Mediators tend to feel strongly about these styles for mediation. Most mediation training still teaches the facilitative approach, although some attorney-mediators train in the evaluative model, and Folger and Bush have a complement of trainers teaching the transformative approach. Many mediation standards (from national and state mediation organizations, and state legislative and judicial mediation programs) are silent on this issue; others prohibit evaluation, and a few require it. For example, the Mediation Council of Illinois Standard IV (C) Best Interests of Children states: "While the mediator has a duty to be impartial, the mediator also has a responsibility to promote the best interests of the children and other persons who are unable to give voluntary, informed consent.......If the mediator believes that any proposed agreement does not protect the best interest of the children, the mediator has a duty to inform the couple of his or her belief and its basis."6
Another example of these strong feelings is that in 1997, Florida’s professional standards for mediators were reviewed, and the committee got stuck on the issue of evaluation. The current rule says "a mediator should not offer information that a mediator is not qualified to provide" (Rule 10.090(a)) and "a mediator should not offer an opinion as to how the court in which the case has been filed will resolve the dispute" (Rule 10.090(d)). The committee came out with two options for a new standard on this issue: Option One would prohibit giving opinions except to point out possible outcomes of the case; Option Two states that the mediator could provide information and advice the mediator is qualified to provide, as long as the mediator does not violate mediator impartiality or the self-determination of the parties. After receiving comments on these two options, both were withdrawn and the committee is trying again.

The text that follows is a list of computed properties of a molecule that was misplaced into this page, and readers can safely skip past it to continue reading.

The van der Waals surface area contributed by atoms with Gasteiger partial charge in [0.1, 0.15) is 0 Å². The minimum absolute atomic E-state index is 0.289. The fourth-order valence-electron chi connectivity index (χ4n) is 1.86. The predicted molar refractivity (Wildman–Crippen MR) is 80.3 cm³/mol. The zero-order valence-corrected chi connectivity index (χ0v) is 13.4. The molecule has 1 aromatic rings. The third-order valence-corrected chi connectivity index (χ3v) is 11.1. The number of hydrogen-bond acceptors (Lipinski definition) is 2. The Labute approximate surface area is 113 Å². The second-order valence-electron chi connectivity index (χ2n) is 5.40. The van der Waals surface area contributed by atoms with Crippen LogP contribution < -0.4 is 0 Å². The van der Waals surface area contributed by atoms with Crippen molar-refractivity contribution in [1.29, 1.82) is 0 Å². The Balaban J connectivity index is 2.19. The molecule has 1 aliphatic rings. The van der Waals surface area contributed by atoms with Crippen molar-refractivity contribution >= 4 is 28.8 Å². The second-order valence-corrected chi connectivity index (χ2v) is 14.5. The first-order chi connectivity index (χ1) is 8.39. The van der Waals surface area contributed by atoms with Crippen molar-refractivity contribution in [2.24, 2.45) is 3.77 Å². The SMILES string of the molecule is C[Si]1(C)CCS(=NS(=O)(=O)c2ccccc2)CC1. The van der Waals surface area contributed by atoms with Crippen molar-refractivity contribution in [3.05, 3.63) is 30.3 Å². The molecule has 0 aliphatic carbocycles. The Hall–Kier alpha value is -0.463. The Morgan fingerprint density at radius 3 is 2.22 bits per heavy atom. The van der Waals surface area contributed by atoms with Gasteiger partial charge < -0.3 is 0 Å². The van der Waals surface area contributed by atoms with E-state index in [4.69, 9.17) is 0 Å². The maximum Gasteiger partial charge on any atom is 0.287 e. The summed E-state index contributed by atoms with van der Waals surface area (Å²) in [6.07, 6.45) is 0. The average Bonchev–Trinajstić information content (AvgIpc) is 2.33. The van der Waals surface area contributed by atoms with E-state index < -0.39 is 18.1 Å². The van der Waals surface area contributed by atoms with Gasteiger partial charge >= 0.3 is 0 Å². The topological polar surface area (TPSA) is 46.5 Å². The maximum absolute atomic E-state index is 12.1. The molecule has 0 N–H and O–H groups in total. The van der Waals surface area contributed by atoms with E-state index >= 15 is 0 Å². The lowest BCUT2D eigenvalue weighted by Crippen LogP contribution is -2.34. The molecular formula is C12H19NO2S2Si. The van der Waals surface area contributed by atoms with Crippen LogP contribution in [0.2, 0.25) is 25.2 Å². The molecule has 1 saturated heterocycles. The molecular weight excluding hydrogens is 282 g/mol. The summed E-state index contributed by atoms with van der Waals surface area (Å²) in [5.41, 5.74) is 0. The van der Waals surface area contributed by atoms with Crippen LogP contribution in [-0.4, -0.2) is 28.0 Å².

There seem to be more concerns about evaluative and transformative mediation than facilitative mediation. Facilitative mediation seems acceptable to almost everyone, although some find it less useful or more time consuming. However, much criticism has been leveled against evaluative mediation as being coercive, top-down, heavy-handed and not impartial. Transformative mediation is criticized for being too idealistic, and not useful for business or court matters. Evaluative and transformative mediators, of course, would challenge these characterizations. Imperati, for example, sees evaluative mediation as ranging from soft to hard: from raising options, to playing devil’s advocate, to raising legal issues or defenses, to offering opinions or advice on outcomes. Folger and Bush see transformative mediation as ultimately flexible and suited to all types of matters.
I believe there is room in mediation practice for many styles, including facilitative, evaluative and transformative mediation. Each has its usefulnesses. Imperati strongly believes that most mediators use a combination of these styles, depending on the case and the parties in mediation, as well as their own main approach to mediation. Some sophisticated mediators advise clients and attorneys about the style they think would be most effective for their case. Some parties and attorneys are starting to be sophisticated enough to know the difference between types of mediation and to ask mediators for a specific type in a specific case. Mediators should be articulating to parties and attorneys the style(s) they generally use, and the assumptions and values these styles are based on. This will allow clients to be better and more satisfied consumers, and the field of mediation to be clearer on what it is offering.
1 From Leonard L. Riskin, Mediator Orientations, Strategies, and Techniques, ALTERNATIVES TO THE HIGH COST OF LITIGATION 111 (1994).
2 See Northwest Chapter SPIDR Survey results published in Samuel J. Imperati, Mediator Practice Models: The Intersection of Ethics and Stylistic Practices in Mediation, 706 WILLIAMETTE LAW REVIEW 33:3 Summer 1997.
3 Robert A. Baurch Bush and Joseph P. Folger, THE PROMISE OF MEDIATION, Jossey-Bass, 1994.
4 Power, rights and interests-based systems are articulated in William L. Ury, Jeanne M. Brett and Stephen B. Goldberg, GETTING DISPUTES RESOLVED, Jossey-Bass, 1988.
5 This is often a malpractice issue for mediation.
6 See Association of Family and Conciliation Courts/Academy of Family Mediators Standards of Practice, Joint Committee Standards of Practice (American Arbitration Association, SPIDR and ABA), and Mediation Council of Illinois Standards of Practice.
Zena D. Zumeta graduated from the University of Michigan Law School and practiced labor law until becoming a mediator in 1981. A member of the Michigan Bar, she is the owner of the Mediation Training and Consultation Institute and the Collaborative Workplace in Ann Arbor, Michigan. She is a past president of the Academy of Family Mediators (AFM) and past national board member of the Society of Professionals in Dispute Resolution (SPIDR). In addition to mediating and training mediators she is a facilitator, trainer and consultant for organizations.